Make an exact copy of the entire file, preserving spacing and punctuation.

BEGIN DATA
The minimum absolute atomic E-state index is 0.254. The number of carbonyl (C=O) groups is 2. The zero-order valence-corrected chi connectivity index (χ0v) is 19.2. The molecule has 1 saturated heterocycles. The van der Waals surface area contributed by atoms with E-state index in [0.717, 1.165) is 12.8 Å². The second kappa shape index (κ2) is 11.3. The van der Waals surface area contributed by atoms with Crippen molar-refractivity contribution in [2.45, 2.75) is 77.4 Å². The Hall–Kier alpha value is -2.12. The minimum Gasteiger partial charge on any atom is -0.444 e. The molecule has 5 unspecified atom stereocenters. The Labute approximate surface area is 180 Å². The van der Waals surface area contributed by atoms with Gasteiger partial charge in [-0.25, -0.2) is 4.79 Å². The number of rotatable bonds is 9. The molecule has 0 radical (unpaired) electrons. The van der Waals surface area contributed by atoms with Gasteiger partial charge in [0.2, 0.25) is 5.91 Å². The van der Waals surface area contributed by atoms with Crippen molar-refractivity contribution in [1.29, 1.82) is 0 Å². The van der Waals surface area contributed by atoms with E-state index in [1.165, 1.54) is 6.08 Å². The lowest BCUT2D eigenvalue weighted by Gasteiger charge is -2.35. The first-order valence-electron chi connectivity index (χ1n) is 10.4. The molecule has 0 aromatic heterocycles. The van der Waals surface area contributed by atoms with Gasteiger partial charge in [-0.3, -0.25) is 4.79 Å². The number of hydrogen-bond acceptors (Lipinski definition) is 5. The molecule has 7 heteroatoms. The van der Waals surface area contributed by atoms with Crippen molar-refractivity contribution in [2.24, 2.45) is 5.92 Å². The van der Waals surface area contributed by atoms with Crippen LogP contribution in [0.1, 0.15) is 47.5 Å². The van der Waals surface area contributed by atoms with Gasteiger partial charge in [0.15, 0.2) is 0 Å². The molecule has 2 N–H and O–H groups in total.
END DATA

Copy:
The minimum absolute atomic E-state index is 0.254. The number of carbonyl (C=O) groups is 2. The zero-order valence-corrected chi connectivity index (χ0v) is 19.2. The molecule has 1 saturated heterocycles. The van der Waals surface area contributed by atoms with E-state index in [0.717, 1.165) is 12.8 Å². The second kappa shape index (κ2) is 11.3. The van der Waals surface area contributed by atoms with Crippen molar-refractivity contribution in [2.45, 2.75) is 77.4 Å². The Hall–Kier alpha value is -2.12. The minimum Gasteiger partial charge on any atom is -0.444 e. The molecule has 5 unspecified atom stereocenters. The Labute approximate surface area is 180 Å². The van der Waals surface area contributed by atoms with Gasteiger partial charge in [-0.25, -0.2) is 4.79 Å². The number of rotatable bonds is 9. The molecule has 0 radical (unpaired) electrons. The van der Waals surface area contributed by atoms with Gasteiger partial charge in [0.2, 0.25) is 5.91 Å². The van der Waals surface area contributed by atoms with Crippen molar-refractivity contribution in [1.29, 1.82) is 0 Å². The van der Waals surface area contributed by atoms with E-state index in [1.165, 1.54) is 6.08 Å². The lowest BCUT2D eigenvalue weighted by Gasteiger charge is -2.35. The first-order valence-electron chi connectivity index (χ1n) is 10.4. The molecule has 0 aromatic heterocycles. The van der Waals surface area contributed by atoms with Gasteiger partial charge in [-0.3, -0.25) is 4.79 Å². The number of hydrogen-bond acceptors (Lipinski definition) is 5. The molecule has 7 heteroatoms. The van der Waals surface area contributed by atoms with Crippen molar-refractivity contribution in [2.24, 2.45) is 5.92 Å². The van der Waals surface area contributed by atoms with Crippen LogP contribution in [0.1, 0.15) is 47.5 Å². The van der Waals surface area contributed by atoms with Gasteiger partial charge in [0.15, 0.2) is 0 Å². The molecule has 2 N–H and O–H groups in total.